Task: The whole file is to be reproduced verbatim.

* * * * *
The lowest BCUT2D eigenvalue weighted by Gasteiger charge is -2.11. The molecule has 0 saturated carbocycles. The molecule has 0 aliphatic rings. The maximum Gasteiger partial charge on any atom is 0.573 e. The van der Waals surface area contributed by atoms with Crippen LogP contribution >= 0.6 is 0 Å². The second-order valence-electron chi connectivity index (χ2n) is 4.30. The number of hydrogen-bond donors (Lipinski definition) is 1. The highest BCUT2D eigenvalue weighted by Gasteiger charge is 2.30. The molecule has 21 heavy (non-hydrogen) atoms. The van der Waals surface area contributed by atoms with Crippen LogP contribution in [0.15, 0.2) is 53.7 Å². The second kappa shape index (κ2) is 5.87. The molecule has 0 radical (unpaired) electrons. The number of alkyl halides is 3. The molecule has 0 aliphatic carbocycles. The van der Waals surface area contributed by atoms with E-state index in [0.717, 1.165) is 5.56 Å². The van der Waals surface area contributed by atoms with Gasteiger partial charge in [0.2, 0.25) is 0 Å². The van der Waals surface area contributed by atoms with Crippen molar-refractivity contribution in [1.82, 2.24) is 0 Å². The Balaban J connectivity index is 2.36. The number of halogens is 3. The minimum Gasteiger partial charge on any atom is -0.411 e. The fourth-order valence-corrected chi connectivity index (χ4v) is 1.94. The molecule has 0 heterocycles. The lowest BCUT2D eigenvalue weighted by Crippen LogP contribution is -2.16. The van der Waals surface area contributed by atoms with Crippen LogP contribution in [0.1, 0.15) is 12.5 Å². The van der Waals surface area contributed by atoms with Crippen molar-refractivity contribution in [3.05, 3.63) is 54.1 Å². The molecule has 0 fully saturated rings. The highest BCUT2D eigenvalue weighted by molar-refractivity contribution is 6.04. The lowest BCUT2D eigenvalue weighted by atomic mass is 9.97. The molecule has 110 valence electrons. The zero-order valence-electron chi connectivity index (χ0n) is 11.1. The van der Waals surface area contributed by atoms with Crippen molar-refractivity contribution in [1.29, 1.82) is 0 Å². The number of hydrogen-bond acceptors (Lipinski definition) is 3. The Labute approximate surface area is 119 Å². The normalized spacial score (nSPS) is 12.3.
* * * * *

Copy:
The lowest BCUT2D eigenvalue weighted by Gasteiger charge is -2.11. The molecule has 0 saturated carbocycles. The molecule has 0 aliphatic rings. The maximum Gasteiger partial charge on any atom is 0.573 e. The van der Waals surface area contributed by atoms with Crippen LogP contribution >= 0.6 is 0 Å². The second-order valence-electron chi connectivity index (χ2n) is 4.30. The number of hydrogen-bond donors (Lipinski definition) is 1. The highest BCUT2D eigenvalue weighted by Gasteiger charge is 2.30. The molecule has 21 heavy (non-hydrogen) atoms. The van der Waals surface area contributed by atoms with Crippen LogP contribution in [0.15, 0.2) is 53.7 Å². The second kappa shape index (κ2) is 5.87. The molecule has 0 radical (unpaired) electrons. The number of alkyl halides is 3. The molecule has 0 aliphatic carbocycles. The van der Waals surface area contributed by atoms with E-state index in [0.717, 1.165) is 5.56 Å². The van der Waals surface area contributed by atoms with Gasteiger partial charge in [0.2, 0.25) is 0 Å². The van der Waals surface area contributed by atoms with Crippen molar-refractivity contribution in [1.82, 2.24) is 0 Å². The Balaban J connectivity index is 2.36. The number of halogens is 3. The minimum Gasteiger partial charge on any atom is -0.411 e. The fourth-order valence-corrected chi connectivity index (χ4v) is 1.94. The molecule has 0 heterocycles. The lowest BCUT2D eigenvalue weighted by Crippen LogP contribution is -2.16. The van der Waals surface area contributed by atoms with Crippen LogP contribution in [0.1, 0.15) is 12.5 Å². The van der Waals surface area contributed by atoms with Crippen molar-refractivity contribution in [3.05, 3.63) is 54.1 Å². The molecule has 0 fully saturated rings. The highest BCUT2D eigenvalue weighted by molar-refractivity contribution is 6.04. The lowest BCUT2D eigenvalue weighted by atomic mass is 9.97. The molecule has 110 valence electrons. The zero-order valence-electron chi connectivity index (χ0n) is 11.1. The van der Waals surface area contributed by atoms with Crippen molar-refractivity contribution in [1.29, 1.82) is 0 Å². The number of hydrogen-bond acceptors (Lipinski definition) is 3. The Labute approximate surface area is 119 Å². The normalized spacial score (nSPS) is 12.3.